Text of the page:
The great forest reset

A different version of this piece was published in the Santa Fe New Mexican on Aug 30, 2020

by Sarah Hyden       Aug 30, 2020
It seems like something out of an end-times science fiction movie. A smoky pall from fires hangs over everything, people are wearing masks to keep safe from an aggressive virus, and civil discord is steadily increasing. Fires are burning across the west.
We are fortunate that in New Mexico the fires are not as bad as in California or even Arizona. 
Fire is natural to our landscape. Research is contradictory as to whether high intensity fire has been increasing in recent decades. But high intensity fires are not burning at an exceptional level, and overall our forests are still burning less than they used to burn historically due to fire suppression. Forests need fire of all intensities, fire renews our forests and promotes biodiversity.
No one actually wants to see our forests burn, and it feels deeply sad. Yet, dead trees in the forest are a source of abundant life and are critical for wildlife habitat and diversity. Understanding this, I have learned to see the outline of dead branches in their wild shapes against the orange-red afternoon sky as beautiful.
With so many fires burning, it seems our forests are undergoing a great reset. Time for death and then rebirth. Forests will transform into the right type of forest for our current climate which is warmer and drier, following several past decades of a wetter climate that promoted abundant growth of trees and understory. Now much of that is burning away. 
When we see so many of our precious forests burning, a natural reaction is — we have to do something. The something that is presently being done is widespread thinning and prescribed burning. Often the majority of trees and most of the understory are cut down. Then the forest is burned every 5-15 years, likely much more often than forests burned historically. It is questionable if the forest is made more fire resistant overall by these methods, but it is clear the forest becomes ecologically broken.
Forests, even in the dry mountainous southwest, have understories — small trees, shrubs, and other plants that fill the spaces between mature trees. Take that away, take away the family groupings of trees and leave scattered lone trees, you have taken away that which makes a forest.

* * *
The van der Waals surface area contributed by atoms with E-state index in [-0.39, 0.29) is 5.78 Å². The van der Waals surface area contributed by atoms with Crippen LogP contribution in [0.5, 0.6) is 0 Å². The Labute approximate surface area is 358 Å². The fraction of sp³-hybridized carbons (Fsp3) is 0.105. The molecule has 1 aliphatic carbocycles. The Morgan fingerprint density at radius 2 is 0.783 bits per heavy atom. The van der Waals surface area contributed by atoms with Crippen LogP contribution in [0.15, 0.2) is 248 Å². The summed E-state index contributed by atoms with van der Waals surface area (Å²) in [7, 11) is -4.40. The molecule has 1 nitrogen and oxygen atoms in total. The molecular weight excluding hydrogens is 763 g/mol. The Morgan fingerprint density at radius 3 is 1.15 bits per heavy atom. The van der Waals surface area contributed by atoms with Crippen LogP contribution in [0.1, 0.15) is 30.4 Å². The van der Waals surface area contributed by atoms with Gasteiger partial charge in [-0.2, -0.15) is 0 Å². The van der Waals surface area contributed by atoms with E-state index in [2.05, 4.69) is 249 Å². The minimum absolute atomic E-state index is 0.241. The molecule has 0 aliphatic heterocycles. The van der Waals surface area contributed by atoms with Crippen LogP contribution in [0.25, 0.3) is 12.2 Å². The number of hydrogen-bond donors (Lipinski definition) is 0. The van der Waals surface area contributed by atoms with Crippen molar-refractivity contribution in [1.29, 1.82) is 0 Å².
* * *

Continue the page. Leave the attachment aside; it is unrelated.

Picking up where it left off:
Much of the current condition our forest is due to large-scale human interventions. Logging, off-road vehicle use, excessive road building, grazing, mining, and air and water pollution have all contributed to bringing our forests into a state of imbalance. One might imagine that all this is being expelled as forests are cleansed through fire. 
We need to consider with an open mind what does or does not help our forests at this point. Where might strategic thinning and burning treatments really help in the cost/benefit analysis, and where are they just a shot in the dark that perpetuates the pattern of heavy handed interventions in our forest. This involves stepping back and looking at the perspective of the forest itself. What we have been imposing on it has not been working for the forest, or for us.
When the Medio Fire burning north of Santa Fe is extinguished, or burns out, it’s time to consider what the role of a nearby fuel treatment was and was not. For now, my only opinion is that our fire fighters are great, brave and dedicated. They are not only risking their lives short term, they are taking on long term damage to their lungs from breathing the dense smoke.
We are all grateful to them, for their efforts to protect our beloved forest, and to protect life.
Medio Fire, Aug 21, 2020. Photo: Satya Kirsch

The Forest Advocate
Santa Fe, New Mexico